Kale has been hyped in the foodie world for quite some time now. Wether it is in green smoothies, as Kale Chips or Salads - Kale is cool because its easy, tasty and very healthy. Its also in Season now - so I've you have been wanting to finally try making your own Kale Chips - NOW is the Time! If you want some Details on how to make Kale Chips head over to my recept Post on Macrobiotic Food - for instructions. 


4. Apples - 54kcal per 100g

The apple is probably the most common fruit in our climatezone receiving the least attention. Its usage is rooted deeply in our kitchens and our diets - eaten as a raw snack in between, or used in pies and porridges - the apple is the classical and timeless icon amongst the fruits. Definitely not seen as a 'trendfood' but also never out of fashion - the apple is the 'little black dress' and the 'nivea' of fuits. This delicious fruit is in season now - so this evergreen definitely deserves a mention. With Ice Cream season over, and Christmas Cookie Season not yet commencing - I declare Autumn to be Pie Season & why not dig out your grannies Apple Pie recipe and have a try at this delicious and easy treat.

If you don't have time for Pie baking - try grating a whole apple into your oatmeal in the morning. Combined with cinnamon, honey and raisins its heaven! There are different Types of Apples - my favourite ones are Braeburn and Boskop - with a more soury taste and nice texture that works well when heated.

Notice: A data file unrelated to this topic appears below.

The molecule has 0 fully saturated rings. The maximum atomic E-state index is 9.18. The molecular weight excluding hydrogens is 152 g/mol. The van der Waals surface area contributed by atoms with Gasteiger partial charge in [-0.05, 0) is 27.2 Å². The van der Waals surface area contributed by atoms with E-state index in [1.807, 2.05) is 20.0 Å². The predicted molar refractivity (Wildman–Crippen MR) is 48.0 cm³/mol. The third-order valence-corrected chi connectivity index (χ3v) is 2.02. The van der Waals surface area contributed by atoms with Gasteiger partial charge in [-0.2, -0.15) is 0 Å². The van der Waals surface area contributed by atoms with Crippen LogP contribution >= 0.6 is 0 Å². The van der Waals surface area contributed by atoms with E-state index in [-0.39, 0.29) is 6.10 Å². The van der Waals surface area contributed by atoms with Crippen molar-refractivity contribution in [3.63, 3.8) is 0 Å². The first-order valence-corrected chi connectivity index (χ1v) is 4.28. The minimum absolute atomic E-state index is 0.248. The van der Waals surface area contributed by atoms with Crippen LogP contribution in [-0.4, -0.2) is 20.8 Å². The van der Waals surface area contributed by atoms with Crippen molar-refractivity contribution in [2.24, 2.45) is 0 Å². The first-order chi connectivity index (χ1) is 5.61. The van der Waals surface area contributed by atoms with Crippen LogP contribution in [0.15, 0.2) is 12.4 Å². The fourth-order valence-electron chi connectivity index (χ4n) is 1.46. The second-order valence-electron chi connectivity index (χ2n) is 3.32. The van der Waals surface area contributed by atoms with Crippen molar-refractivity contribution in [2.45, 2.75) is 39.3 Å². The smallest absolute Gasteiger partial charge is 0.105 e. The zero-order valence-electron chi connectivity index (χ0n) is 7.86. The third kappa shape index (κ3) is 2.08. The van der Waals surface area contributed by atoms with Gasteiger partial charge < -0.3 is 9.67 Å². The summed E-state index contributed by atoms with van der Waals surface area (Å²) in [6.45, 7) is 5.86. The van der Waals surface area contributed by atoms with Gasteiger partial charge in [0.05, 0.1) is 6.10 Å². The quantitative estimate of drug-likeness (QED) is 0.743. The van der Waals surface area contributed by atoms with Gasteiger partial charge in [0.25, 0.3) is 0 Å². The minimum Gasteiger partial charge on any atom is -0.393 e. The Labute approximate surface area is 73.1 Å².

5. Parsnip - 75kcal per 100g 

I actually only discovered the Parsnip this year - its the first year that I bought and used it at home. My mom never used it & I just somehow always skipped this rather boring vegetable that looked like an oversized white carrot in the grocery store. Once I had discovered it however I became a fan. With a mild, celery like taste (I REALLY LOVE CELERY), for a veggie its high in carbs making it suitable for my macrobiotic based diet and very versatile in preparation. In fact you can very easily combine it with every single one of the other ingredients mentioned above. You can roast it with butternut, juice it together with kale, boil it into a soup together with apple and or chestnuts. You can even mash it and use it as a healthier substitute for mashed potatoes.

I'm going to share my favourite recipe that I discovered - of course combined with my beloved chestnuts. 


Its super easy, and super super tasty - best give it a try yourself: 


2 medium parsnips, chopped into very small pieces
2 celery stalks, finely diced
2 apples, peeled, cored and chopped
250g roasted chestnuts (or chestnut puree)
1 litre hot vegetable stock
250g Soaked Cashew or Cashewpuree
Handful chives finely sliced
Single cream to serve
Salt & freshly ground black pepper


Steam the Parsnip, Cashews and celery for 10 Minutes and season with salt and black pepper. Add the apples and continue to steam for another 5 -10 mins until the apples are softened.
Add the chestnuts and stock along with 1 teaspoon freshly ground black pepper and continue to cook until all the veggies are soft. Blend up the soup to a smooth, thick consistency then add back into the cooking pot. Check seasoning and add extra salt/pepper & herbs to your taste.